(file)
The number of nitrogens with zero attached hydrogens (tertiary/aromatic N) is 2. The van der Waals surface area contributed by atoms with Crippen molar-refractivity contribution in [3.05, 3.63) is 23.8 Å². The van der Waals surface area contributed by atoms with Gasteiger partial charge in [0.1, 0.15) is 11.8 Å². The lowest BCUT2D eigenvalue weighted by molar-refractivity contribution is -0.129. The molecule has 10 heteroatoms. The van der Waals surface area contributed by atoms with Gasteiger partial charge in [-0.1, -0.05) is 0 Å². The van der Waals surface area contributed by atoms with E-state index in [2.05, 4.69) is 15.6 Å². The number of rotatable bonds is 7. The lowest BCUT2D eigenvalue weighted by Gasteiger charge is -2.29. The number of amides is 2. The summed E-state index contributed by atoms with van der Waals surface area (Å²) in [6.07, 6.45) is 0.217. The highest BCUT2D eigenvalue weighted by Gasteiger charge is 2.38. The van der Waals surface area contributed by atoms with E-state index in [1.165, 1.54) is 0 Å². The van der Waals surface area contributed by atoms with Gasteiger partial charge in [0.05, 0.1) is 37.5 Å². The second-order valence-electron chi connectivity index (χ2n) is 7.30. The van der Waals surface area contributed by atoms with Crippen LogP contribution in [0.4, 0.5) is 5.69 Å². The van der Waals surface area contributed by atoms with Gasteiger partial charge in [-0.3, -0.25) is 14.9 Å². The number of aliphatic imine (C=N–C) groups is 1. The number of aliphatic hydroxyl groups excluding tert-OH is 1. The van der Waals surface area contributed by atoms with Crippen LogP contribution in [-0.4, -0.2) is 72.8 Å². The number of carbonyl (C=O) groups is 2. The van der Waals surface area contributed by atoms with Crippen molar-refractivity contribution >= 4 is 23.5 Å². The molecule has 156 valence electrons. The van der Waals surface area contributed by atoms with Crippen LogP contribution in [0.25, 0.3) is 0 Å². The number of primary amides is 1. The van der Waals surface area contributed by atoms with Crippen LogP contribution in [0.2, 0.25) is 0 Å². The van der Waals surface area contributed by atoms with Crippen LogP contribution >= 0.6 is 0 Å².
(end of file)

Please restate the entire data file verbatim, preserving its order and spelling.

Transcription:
The number of nitrogens with zero attached hydrogens (tertiary/aromatic N) is 2. The van der Waals surface area contributed by atoms with Crippen molar-refractivity contribution in [3.05, 3.63) is 23.8 Å². The van der Waals surface area contributed by atoms with Gasteiger partial charge in [0.1, 0.15) is 11.8 Å². The lowest BCUT2D eigenvalue weighted by molar-refractivity contribution is -0.129. The molecule has 10 heteroatoms. The van der Waals surface area contributed by atoms with Gasteiger partial charge in [-0.1, -0.05) is 0 Å². The van der Waals surface area contributed by atoms with E-state index in [2.05, 4.69) is 15.6 Å². The number of rotatable bonds is 7. The lowest BCUT2D eigenvalue weighted by Gasteiger charge is -2.29. The number of amides is 2. The summed E-state index contributed by atoms with van der Waals surface area (Å²) in [6.07, 6.45) is 0.217. The highest BCUT2D eigenvalue weighted by Gasteiger charge is 2.38. The van der Waals surface area contributed by atoms with E-state index in [1.165, 1.54) is 0 Å². The van der Waals surface area contributed by atoms with Gasteiger partial charge in [0.05, 0.1) is 37.5 Å². The second-order valence-electron chi connectivity index (χ2n) is 7.30. The van der Waals surface area contributed by atoms with Crippen LogP contribution in [0.4, 0.5) is 5.69 Å². The van der Waals surface area contributed by atoms with Gasteiger partial charge in [-0.3, -0.25) is 14.9 Å². The number of aliphatic imine (C=N–C) groups is 1. The number of aliphatic hydroxyl groups excluding tert-OH is 1. The van der Waals surface area contributed by atoms with Crippen LogP contribution in [-0.4, -0.2) is 72.8 Å². The number of carbonyl (C=O) groups is 2. The van der Waals surface area contributed by atoms with Crippen molar-refractivity contribution >= 4 is 23.5 Å². The molecule has 156 valence electrons. The van der Waals surface area contributed by atoms with Crippen LogP contribution in [0.25, 0.3) is 0 Å². The number of primary amides is 1. The van der Waals surface area contributed by atoms with Crippen LogP contribution in [0.2, 0.25) is 0 Å². The van der Waals surface area contributed by atoms with Crippen LogP contribution >= 0.6 is 0 Å².